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AROUND HOME : Notes on Gazebos, Sconces and Teakettles : Pine-Needle Baskets

June 19, 1988|JUDITH SIMS

INDIGENOUS TO THE Southwest, where long-needled Torrey pine trees flourish, pine-needle baskets are gemlike in their beauty, precision and polish.

Unlike the sturdy Eastern baskets woven of willow, split ash and twigs, pine-needle baskets are coiled tightly, often resembling the baskets coiled by the Hopi and Navajo tribes, and are usually much smaller than their Eastern counterparts. Most pine-needle baskets are made in the shapes of rounded bowls, lidded containers or flat platters.

Pine-needle-basket artist Betz Salmont of Manhattan Beach prefers Torrey pine needles--native to the San Diego area--for her baskets. "I like the weight of them" she says, "and their fascicle end (the tiny clump at the base of the needles that once attached them to the tree) is decorative." Canary Island pine needles are also good, lighter in weight and a little more flexible, Salmont says.

Pine-needle baskets are among the most expensive modern baskets available--a 5-inch-diameter basket can cost $150--because the work is time-consuming, requiring great patience and no small amount of dexterity.

The needles are first soaked in water to make them flexible and then coiled, each succeeding row sewn in place with raffia threaded through a large needle. The fascicle ends can be arranged--in the hands of an expert--on the outside of the basket to create parallel spirals or other decorative patterns.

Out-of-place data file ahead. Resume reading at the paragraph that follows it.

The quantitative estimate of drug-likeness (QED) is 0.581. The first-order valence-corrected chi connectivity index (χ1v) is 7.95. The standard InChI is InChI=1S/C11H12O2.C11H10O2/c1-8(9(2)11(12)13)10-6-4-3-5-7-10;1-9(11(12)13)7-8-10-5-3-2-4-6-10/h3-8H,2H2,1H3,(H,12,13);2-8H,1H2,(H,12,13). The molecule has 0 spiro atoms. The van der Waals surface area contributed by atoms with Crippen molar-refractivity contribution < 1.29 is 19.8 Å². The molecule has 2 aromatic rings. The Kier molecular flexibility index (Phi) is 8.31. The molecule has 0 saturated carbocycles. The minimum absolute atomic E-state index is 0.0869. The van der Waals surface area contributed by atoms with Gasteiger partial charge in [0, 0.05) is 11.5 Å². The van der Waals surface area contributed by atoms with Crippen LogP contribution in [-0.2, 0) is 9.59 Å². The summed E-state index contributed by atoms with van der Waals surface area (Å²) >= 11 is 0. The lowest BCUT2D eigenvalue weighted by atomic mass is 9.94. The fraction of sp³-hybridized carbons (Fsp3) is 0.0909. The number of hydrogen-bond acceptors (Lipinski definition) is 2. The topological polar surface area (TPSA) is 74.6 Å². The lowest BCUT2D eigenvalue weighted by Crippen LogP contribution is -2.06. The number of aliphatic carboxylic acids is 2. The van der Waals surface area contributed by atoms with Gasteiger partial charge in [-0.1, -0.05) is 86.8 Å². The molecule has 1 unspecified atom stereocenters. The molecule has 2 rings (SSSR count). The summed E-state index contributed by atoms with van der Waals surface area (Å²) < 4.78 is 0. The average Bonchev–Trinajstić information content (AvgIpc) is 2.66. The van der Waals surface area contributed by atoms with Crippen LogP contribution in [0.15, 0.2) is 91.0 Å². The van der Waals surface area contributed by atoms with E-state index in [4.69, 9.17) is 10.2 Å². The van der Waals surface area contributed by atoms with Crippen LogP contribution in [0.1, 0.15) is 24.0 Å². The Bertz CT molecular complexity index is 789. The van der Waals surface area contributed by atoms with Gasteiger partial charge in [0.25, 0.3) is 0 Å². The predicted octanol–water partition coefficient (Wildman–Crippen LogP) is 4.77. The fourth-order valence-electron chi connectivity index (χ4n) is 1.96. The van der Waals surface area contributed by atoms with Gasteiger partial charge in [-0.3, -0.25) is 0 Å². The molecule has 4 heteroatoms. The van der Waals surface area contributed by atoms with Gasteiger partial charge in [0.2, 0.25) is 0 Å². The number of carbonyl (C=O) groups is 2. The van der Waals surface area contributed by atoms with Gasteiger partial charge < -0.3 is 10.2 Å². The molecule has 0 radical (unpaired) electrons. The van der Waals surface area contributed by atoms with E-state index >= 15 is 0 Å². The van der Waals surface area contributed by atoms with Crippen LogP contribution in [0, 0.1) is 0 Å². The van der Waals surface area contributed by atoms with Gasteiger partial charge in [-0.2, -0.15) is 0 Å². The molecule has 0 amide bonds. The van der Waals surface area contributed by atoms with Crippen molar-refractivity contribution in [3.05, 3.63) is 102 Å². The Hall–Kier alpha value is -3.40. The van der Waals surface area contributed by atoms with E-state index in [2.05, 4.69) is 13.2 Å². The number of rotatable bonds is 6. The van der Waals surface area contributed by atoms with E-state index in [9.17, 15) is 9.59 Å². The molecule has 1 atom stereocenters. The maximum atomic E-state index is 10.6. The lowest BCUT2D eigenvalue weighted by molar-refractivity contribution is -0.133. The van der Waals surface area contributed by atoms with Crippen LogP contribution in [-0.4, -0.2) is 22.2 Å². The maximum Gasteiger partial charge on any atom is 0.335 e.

The needles and the raffia can be dyed; one particularly beautiful combination is deep-rusty-red needles with black raffia.

Pine-needle baskets are sold at Gallery 8 in La Jolla and at Del Mano Gallery in West Los Angeles.

Classes in pine-needle basketry are conducted by Judy Mulford at the Museum of Natural History, Exposition Park in Los Angeles; by Misti Washington at the Museum of Man in Balboa Park in San Diego; and by Marcie Stone at the Shepherdess in San Diego.

Mulford's book, "Basic Pine Needle Basketry," is available from the author ($11.50 postpaid) at 2098 Mandeville Canyon Road, Los Angeles 90049. Other publications specializing in basketry are the News Basket ($18.50 for six issues), P.O. Box 220, Bayside, Calif. 95524, and the Basketmaker ($12 for four issues), 38165 Carolon, Westland, Mich. 48185.

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